Martin: Absolutely! The mood in the camp is so different now. It's like putting on a pair of running shoes after trying to climb a mountain with ski boots on. It is very freeing to be able to make sensible decisions about your future that you can implement rather than waiting on a phone call from someone who doesn't care about you or your music anyway.

Stocki: You have been phenomenally successful when it comes to sales. Is there a danger that this album is judged on whether it sells as well rather than in what it is artistically?

Martin: If it sells well then I guess more people like it. The main thing is that we think its great and can't wait to play it live so we are excited at the next year.

Stocki: So what do you hope the listener gets from World Service?

Martin: A surprise! Just when you thought Delirious? had gone to sleep we have found something to say again to a backdrop of grown-up music.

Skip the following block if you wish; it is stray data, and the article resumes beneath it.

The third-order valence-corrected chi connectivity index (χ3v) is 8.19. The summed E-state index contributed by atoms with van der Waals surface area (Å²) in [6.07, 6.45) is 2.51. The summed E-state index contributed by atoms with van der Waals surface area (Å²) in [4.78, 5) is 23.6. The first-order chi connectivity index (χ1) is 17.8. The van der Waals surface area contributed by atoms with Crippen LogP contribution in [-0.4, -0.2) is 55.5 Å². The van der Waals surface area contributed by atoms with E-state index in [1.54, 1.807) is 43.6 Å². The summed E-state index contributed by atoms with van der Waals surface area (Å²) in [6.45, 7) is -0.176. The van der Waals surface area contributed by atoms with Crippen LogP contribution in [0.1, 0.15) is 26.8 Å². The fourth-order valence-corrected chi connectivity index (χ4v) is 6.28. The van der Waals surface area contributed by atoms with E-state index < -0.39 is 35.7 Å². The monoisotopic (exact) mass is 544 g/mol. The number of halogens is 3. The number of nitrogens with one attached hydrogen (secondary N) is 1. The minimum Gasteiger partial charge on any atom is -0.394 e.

Steve Stockman is the Presbyterian Chaplain at Queens University, Belfast, Ireland, where he lives in community with 88 students. He has just finished a book on U2, Walk On; The Spiritual Journey of U2, is the poetic half of Stevenson and Samuel who have just released their debut album Gracenotes, and he has a weekly radio show on BBC Radio Ulster (listen anytime of day or night @ www.bbc.co.uk/ni/religion/rhythmandsoul). He has his own web page--Rhythms of Redemption at http://stocki.ni.org. He also tries to spend some time with his wife Janice and daughters Caitlin and Jasmine.